Many laser treatments on the market come and go without making much of a long-standing impact. New technologies are being researched and developed everyday and nearly every quarter there is a new product on the market. Are they as effective or as safe as older models? That really can’t be answered until enough trials are done, as well as the ultimate test of how long it can remain a necessity in professional aesthetic clinics. The PicoSure laser treatment has been in the market since 2012, but newer picosecond lasers have appeared on the market such as the Pico laser treatment in Singapore and has remained on it ever since – and for good reason.
‘Pico’ laser isn’t just a cutesy name (you’re thinking of Pikachu!), nor is it the brand name of a laser machine. It actually refers to the name of a specific type of laser treatment: Lasers which use picoseconds to deliver ultra-short high speed energy into the skin layers. A picosecond is 1/1,000 of a nanosecond, or one trillionth of a second. If that’s hard to compare, a picosecond is to one second as one second is to approximately 31,689 years!
Aside from being used in aesthetic laser treatments, picoseconds are also used in real-life technologies to capture light emission phenomena in extremely short periods of time, such as in semiconductor physics, optical fibres, and in visualising high energy nuclear fusions. It is a new generation of laser technology, considered an upgrade to the Nano Laser, that helps to reduce skin discolorations and improve the production of elastin and collagen.
What makes this so different from other lasers on the market?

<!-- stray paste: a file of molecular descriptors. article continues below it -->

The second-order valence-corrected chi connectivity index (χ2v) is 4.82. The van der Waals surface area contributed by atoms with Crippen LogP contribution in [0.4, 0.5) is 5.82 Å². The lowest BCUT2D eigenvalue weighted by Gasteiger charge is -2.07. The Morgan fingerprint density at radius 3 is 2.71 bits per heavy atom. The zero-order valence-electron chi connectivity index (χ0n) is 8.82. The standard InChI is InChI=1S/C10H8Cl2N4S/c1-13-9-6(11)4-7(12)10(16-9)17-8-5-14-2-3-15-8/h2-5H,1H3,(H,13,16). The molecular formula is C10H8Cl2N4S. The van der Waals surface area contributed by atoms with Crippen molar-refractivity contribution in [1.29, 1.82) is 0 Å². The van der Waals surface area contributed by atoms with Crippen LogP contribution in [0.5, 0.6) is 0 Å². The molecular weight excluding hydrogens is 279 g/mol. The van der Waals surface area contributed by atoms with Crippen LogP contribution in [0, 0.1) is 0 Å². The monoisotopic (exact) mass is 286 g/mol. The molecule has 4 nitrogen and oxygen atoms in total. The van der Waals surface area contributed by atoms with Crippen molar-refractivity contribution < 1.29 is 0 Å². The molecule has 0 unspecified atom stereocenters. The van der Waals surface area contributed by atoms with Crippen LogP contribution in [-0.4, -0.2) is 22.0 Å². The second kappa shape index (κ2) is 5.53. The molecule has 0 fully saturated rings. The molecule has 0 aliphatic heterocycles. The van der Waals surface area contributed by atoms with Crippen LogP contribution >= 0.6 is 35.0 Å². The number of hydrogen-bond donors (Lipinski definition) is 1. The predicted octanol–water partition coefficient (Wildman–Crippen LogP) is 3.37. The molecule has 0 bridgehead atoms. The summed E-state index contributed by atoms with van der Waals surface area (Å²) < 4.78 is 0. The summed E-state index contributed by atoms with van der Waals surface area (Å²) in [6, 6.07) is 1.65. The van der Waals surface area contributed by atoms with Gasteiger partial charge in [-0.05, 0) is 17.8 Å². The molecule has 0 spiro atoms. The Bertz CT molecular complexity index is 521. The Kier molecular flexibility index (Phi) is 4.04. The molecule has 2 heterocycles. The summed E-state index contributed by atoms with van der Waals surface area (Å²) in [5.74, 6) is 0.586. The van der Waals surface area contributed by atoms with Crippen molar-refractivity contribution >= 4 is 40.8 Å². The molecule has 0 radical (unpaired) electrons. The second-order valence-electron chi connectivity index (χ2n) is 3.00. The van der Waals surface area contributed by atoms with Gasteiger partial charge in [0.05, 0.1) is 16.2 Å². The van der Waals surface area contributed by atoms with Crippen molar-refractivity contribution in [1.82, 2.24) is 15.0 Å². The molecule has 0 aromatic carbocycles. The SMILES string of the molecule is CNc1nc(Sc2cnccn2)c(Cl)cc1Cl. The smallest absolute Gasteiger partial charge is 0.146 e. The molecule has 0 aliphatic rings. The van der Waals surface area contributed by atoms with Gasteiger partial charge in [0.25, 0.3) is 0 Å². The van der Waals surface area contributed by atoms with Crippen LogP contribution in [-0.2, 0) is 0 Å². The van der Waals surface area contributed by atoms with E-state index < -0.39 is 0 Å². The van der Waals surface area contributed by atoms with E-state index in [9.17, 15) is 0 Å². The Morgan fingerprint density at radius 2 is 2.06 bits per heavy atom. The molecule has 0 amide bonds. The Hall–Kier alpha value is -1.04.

Older, more intense lasers have traditionally relied on high heat energy to restart the healing process in the skin and encourage new collagen and elastin formation. The problem with such traditional heat-based lasers is that it can result in significant discomfort, redness, and longer downtime. It is also typically not suitable for those who have tanner skin because older laser treatments would damage the darker skin and worsen dark spots. Instead of solely using heat energy, PicoCare is the first of a new generation of aesthetic lasers that uses energy wavelengths to penetrate skin layers rapidly (remember, picosecond = trillionths of a second).
Also Read: 3 Reasons Why Your Skin Should Be Treated With Pico Laser
The speed of this energy causes the shattering of tiny particles of pigment in the skin without burning surrounding tissue. Less heat means less tissue damage and discomfort. Hence, Pico laser treatment in Singapore is suitable for those with darker skin and those experiencing redness, uneven skin texture, and skin discoloration.
Can PicoCare Laser Make Melasma Worse?
Melasma is a form of hyperpigme ntation that forms dark patches on the skin. It often happens after pregnancy (called ‘chloasma’, or ‘pregnancy mask’) although the exact mechanisms behind why it happens to certain females is not fully ascertained. Those at increased risk for developing melasma are those who have:
- Female gender (90% of melasma sufferers are female)
- Asian skin
- Family history of melasma
- Hormonal changes such as pregnancy, contraceptive pills, or hormone therapy (oestrogen and progesterone sensitivity are associated with melasma)